Cherry-picking the Jazz Internet at the tail end of cherry season.
—Matthew Shipp On Piano Jazz: All this week, Lars Gotrich has been filing in excess for NPR Music, and especially for A Blog Supreme. But he couldn't let this week's Piano Jazz go without comment:
All this talk about getting 20-somethings into jazz got me thinking beyond the Jazz Now project. Late in college, I discovered Marian McPartland's Piano Jazz on my local NPR station, WUGA. While the guests weren't always my taste in jazz, the interviews were consistently engaging. Imagine my surprise just a year later when A) I became Piano Jazz's Web producer and B) that avant-jazz pianist and composer Matthew Shipp was slated as a guest in Dec. 2006. I listened with fascination — McPartland was completely game to Shipp's angular chords and melodic sidesteps. After improvising one of her famous musician portraits of Shipp, McPartland said, "It's inspiring to hear someone like you play, because it does make me sort of think differently." This, of course, forever sold me on McPartland, the classy pianist with encyclopedic jazz knowledge. And since then, McPartland has been a large part of my jazz education not just because she can hang with the avant-cats (Cecil Taylor and Andrew Hill have also appeared on the show), but because she teases new information and realizations out of all of her guests. With that, I'm excited to point y'all to the Matthew Shipp Piano Jazz session, which re-ran on-air this past week, and now lives on our little piece of the interwebs.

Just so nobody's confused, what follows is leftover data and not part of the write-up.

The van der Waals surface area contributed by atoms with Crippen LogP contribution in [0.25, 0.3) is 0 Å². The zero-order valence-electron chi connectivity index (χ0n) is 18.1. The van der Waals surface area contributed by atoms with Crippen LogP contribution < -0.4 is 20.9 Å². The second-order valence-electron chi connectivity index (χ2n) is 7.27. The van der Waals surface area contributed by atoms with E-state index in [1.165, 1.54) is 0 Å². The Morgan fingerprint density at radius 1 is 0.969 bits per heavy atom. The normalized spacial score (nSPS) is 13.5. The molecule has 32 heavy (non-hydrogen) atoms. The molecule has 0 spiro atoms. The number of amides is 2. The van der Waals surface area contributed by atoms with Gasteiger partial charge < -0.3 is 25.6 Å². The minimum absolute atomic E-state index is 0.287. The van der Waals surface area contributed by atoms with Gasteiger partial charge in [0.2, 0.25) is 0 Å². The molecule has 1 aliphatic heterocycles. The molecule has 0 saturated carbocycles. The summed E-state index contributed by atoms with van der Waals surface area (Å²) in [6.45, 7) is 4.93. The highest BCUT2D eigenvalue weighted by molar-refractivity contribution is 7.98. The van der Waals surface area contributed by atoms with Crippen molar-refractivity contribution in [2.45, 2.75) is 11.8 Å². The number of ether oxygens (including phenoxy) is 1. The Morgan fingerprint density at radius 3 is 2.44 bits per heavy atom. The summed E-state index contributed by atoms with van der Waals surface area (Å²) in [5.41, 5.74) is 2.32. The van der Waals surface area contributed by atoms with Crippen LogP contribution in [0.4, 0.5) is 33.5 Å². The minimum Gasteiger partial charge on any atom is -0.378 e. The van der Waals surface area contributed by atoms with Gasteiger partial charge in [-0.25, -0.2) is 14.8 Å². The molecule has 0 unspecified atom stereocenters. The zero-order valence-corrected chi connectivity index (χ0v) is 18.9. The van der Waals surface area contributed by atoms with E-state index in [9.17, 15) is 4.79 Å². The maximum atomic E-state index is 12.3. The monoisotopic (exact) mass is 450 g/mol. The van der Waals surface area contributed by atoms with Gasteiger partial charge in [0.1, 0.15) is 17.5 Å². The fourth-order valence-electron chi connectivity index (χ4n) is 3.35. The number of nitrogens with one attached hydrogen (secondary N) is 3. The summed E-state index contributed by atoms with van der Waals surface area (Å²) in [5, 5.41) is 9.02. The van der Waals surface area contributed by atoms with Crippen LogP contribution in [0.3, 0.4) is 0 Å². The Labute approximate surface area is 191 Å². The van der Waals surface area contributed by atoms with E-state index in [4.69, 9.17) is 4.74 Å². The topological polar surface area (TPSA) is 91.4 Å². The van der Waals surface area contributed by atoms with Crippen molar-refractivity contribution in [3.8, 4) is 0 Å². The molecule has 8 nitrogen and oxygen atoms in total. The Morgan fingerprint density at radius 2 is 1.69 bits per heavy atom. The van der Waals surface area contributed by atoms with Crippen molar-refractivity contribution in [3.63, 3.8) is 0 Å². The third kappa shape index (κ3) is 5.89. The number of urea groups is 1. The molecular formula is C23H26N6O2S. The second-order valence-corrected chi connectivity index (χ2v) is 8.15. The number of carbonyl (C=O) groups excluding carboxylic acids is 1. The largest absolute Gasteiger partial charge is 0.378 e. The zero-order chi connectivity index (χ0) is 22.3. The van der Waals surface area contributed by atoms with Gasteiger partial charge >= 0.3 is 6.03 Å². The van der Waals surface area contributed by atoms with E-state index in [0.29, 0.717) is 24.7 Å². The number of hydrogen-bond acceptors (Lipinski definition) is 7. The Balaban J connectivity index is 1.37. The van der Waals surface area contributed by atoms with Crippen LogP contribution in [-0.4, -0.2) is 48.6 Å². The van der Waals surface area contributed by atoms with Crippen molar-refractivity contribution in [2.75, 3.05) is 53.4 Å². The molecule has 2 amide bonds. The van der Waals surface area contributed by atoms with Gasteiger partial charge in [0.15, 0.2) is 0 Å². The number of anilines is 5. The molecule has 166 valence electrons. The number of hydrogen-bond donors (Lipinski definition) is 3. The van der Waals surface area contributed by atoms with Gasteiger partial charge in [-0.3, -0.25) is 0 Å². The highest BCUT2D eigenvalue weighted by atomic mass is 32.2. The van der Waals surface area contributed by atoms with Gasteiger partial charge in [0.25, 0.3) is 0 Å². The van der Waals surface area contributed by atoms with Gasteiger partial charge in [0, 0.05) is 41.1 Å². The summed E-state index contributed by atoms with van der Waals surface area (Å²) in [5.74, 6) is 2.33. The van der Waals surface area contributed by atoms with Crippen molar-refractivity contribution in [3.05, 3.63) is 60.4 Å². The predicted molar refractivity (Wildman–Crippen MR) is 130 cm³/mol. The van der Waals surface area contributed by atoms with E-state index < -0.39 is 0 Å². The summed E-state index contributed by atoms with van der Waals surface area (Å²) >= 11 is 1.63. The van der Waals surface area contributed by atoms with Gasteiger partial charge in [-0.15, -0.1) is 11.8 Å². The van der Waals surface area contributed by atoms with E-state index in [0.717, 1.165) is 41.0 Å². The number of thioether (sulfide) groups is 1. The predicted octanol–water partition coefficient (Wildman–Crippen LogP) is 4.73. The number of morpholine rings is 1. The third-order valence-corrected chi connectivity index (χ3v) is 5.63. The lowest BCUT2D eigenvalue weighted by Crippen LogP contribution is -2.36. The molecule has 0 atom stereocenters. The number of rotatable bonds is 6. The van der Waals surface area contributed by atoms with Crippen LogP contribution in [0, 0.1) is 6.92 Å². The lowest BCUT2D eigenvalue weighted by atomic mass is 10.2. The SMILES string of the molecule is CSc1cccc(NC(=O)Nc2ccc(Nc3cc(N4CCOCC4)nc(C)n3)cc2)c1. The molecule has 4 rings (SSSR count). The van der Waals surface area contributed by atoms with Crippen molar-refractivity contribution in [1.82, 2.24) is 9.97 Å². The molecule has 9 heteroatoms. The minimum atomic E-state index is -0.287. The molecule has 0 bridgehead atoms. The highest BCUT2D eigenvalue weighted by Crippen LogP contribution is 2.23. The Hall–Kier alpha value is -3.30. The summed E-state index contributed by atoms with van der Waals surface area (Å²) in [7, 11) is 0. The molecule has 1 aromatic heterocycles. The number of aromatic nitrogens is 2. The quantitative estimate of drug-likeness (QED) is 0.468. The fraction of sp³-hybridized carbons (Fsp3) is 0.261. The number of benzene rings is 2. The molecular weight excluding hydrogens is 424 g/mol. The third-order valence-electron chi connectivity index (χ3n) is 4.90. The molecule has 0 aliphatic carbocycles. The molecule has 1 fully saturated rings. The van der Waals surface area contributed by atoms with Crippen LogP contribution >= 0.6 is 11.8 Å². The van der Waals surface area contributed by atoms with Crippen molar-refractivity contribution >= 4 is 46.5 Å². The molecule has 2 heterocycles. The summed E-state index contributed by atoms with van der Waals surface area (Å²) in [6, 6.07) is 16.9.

—The John H. Baker Film Collection: Columbus, Ohio lawyer John Baker — a non-musician and hard of hearing — was almost single-mindedly obsessed with collecting jazz on film. It was a constant issue with his wife and children. He even sold 10,000 jazz records in 1972 to finance his jazz film habit. And now, Kansas City's American Jazz Museum is opening a permanent exhibit of Baker's collection. As a Columbus Dispatch article says, the 10,000 feet of film restored so far amounts to all of 1% of his collection.
—Jazz In Tokyo: At the Wall Street Journal, a lengthy survey of the Tokyo jazz club scene. Among interesting notes: that coffee shops dedicated to spinning jazz recordings are all over the city; that U.S. conservatory grads are populous enough that they've been labeled "Berklee jazz"; and that the Blue Note Tokyo charges $70 to $170 in covers. (!) Fascinating stuff that I assume needs to be lived to be fully understood.
—Guitarist Rez Abbasi On WNYC's Soundcheck: Performing from his new album Things To Come with Vijay Iyer, Rudresh Mahanthappa, Dan Weiss, Johannes Weidenmueller and Kiran Ahluwalia. The big guns turn up for a studio performance and interview.